President Joe Biden speaks alongside Vice President Kamala Harris about their American Rescue Plan in Washington, DC, on July 15, 2021. (SAUL LOEB/Getty Images)

The impetus was purely political. If the Biden administration did not enact a rescue plan, history would show that it was the Trump administration that had rescued the American economy. This was not an acceptable outcome for a political party and its establishment media arm that had insisted that Trump had badly damaged the economy with his allegedly bungled response to the pandemic. The American Rescue Plan was not an economic necessity, but it was a political necessity for the left and the anti-Trumpers.

The argument from Summers and Blanchard against the rescue plan was mainstream Keynesian. They argued that the additional spending was too large and that if it had a normal-sized “fiscal multiplier,” it would overheat the economy. Demand for labor and goods would rise faster than supply, triggering inflation. This was right, as far as it went; but our analysis went further.

Container ships anchor near the congested ports of Long Beach and Los Angeles as they wait to offload their cargo on September 20, 2021. (Mario Tama/Getty Images)

From our point of view, the economy was likely to remain supply constrained because of the climate change agenda that had declared war on fossil fuels. This would cause fuel shortages and drive up energy prices, hurting production. The threat of higher taxes on corporations, wealth taxes, and windfall profits taxes would diminish investment. Stimulus payments, extended and super-sized unemployment benefits, student loan payment suspensions, and eviction moratoriums not only increased consumer spending but bit into the incentive to work, diminishing the labor supply by decreasing the opportunity cost of choosing leisure or activism over a paying occupation. The possibility of lifting tariffs would discourage the reshoring of manufacturing, leaving the U.S. economy vulnerable to supply constraints from abroad.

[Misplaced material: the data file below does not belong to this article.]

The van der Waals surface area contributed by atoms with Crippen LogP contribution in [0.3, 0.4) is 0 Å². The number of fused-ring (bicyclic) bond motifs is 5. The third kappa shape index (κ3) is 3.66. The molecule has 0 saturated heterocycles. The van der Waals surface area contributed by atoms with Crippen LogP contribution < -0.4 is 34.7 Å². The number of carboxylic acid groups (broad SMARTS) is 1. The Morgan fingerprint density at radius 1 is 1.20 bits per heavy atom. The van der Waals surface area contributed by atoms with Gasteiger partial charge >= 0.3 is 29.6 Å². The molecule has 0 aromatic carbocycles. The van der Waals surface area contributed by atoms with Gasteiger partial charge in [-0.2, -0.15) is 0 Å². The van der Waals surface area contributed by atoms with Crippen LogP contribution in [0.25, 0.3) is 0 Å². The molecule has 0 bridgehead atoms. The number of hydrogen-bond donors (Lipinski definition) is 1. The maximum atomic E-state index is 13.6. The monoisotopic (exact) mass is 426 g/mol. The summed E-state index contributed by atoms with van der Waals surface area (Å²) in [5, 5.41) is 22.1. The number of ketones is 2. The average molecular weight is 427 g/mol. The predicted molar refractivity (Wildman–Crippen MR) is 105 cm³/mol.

The Associated Press

President Joe Biden speaks during the UN Climate Change Conference COP26 in Glasgow, Scotland, on November 2, 2021. (Erin Schaff/AP)

President Joe Biden speaks about rising gas prices at the White House on June 22, 2022. (Drew Angerer/Getty Images)

What’s more, it was not just the spending in the American Rescue Plan that the Biden administration was pushing. There was the infrastructure plan and the Build Back Better Plan. More spending was looming as far as the eye could see. Prospective spending contributes to inflation by shifting expectations about the availability and pricing of resources, labor, and goods.

The Fed was not blameless. Fed officials insisted that inflation was transitory and would likely remain confined to a relatively narrow part of the economy—positions that were adopted by the Biden administration whole cloth. Making matters worse, the Fed began to announce that it was now applying a sort of racial quota system to its maximum employment goal. It was not enough for unemployment to fall—the Fed said it now would work to reduce racial gaps in unemployment. This was an incredible undertaking because that gap was one of the most persistent facts about the economy ever recorded (although it did narrow dramatically during the pre-pandemic Trump era). In effect, the Fed was saying it would let inflation run hot until it had squeezed “systemic racism” out of the unemployment rate.